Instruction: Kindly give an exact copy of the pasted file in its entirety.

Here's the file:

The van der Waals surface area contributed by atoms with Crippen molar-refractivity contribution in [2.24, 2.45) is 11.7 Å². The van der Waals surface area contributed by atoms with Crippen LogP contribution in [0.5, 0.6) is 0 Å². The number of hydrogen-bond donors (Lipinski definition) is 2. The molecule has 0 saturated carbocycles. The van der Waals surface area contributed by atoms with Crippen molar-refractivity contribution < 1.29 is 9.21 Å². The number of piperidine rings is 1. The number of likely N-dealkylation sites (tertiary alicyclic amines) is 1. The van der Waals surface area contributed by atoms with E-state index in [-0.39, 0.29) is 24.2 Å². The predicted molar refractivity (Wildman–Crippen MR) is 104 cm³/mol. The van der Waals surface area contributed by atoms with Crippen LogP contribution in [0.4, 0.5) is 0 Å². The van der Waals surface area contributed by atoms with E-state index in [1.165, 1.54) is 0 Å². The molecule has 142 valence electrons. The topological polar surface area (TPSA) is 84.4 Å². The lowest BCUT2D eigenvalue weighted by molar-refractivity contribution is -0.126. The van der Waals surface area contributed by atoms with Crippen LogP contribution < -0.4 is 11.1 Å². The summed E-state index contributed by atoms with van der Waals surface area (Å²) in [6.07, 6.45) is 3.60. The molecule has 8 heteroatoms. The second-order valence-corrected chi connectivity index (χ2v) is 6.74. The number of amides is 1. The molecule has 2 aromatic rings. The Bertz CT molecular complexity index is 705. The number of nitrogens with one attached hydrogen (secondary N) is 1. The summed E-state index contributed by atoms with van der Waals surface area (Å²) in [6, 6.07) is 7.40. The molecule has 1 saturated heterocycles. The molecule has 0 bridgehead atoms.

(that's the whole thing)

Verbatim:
The van der Waals surface area contributed by atoms with Crippen molar-refractivity contribution in [2.24, 2.45) is 11.7 Å². The van der Waals surface area contributed by atoms with Crippen LogP contribution in [0.5, 0.6) is 0 Å². The number of hydrogen-bond donors (Lipinski definition) is 2. The molecule has 0 saturated carbocycles. The van der Waals surface area contributed by atoms with Crippen molar-refractivity contribution < 1.29 is 9.21 Å². The number of piperidine rings is 1. The number of likely N-dealkylation sites (tertiary alicyclic amines) is 1. The van der Waals surface area contributed by atoms with E-state index in [-0.39, 0.29) is 24.2 Å². The predicted molar refractivity (Wildman–Crippen MR) is 104 cm³/mol. The van der Waals surface area contributed by atoms with Crippen LogP contribution in [0.4, 0.5) is 0 Å². The van der Waals surface area contributed by atoms with E-state index in [1.165, 1.54) is 0 Å². The molecule has 142 valence electrons. The topological polar surface area (TPSA) is 84.4 Å². The lowest BCUT2D eigenvalue weighted by molar-refractivity contribution is -0.126. The van der Waals surface area contributed by atoms with Crippen LogP contribution < -0.4 is 11.1 Å². The summed E-state index contributed by atoms with van der Waals surface area (Å²) in [6.07, 6.45) is 3.60. The molecule has 8 heteroatoms. The second-order valence-corrected chi connectivity index (χ2v) is 6.74. The number of amides is 1. The molecule has 2 aromatic rings. The Bertz CT molecular complexity index is 705. The number of nitrogens with one attached hydrogen (secondary N) is 1. The summed E-state index contributed by atoms with van der Waals surface area (Å²) in [6, 6.07) is 7.40. The molecule has 1 saturated heterocycles. The molecule has 0 bridgehead atoms.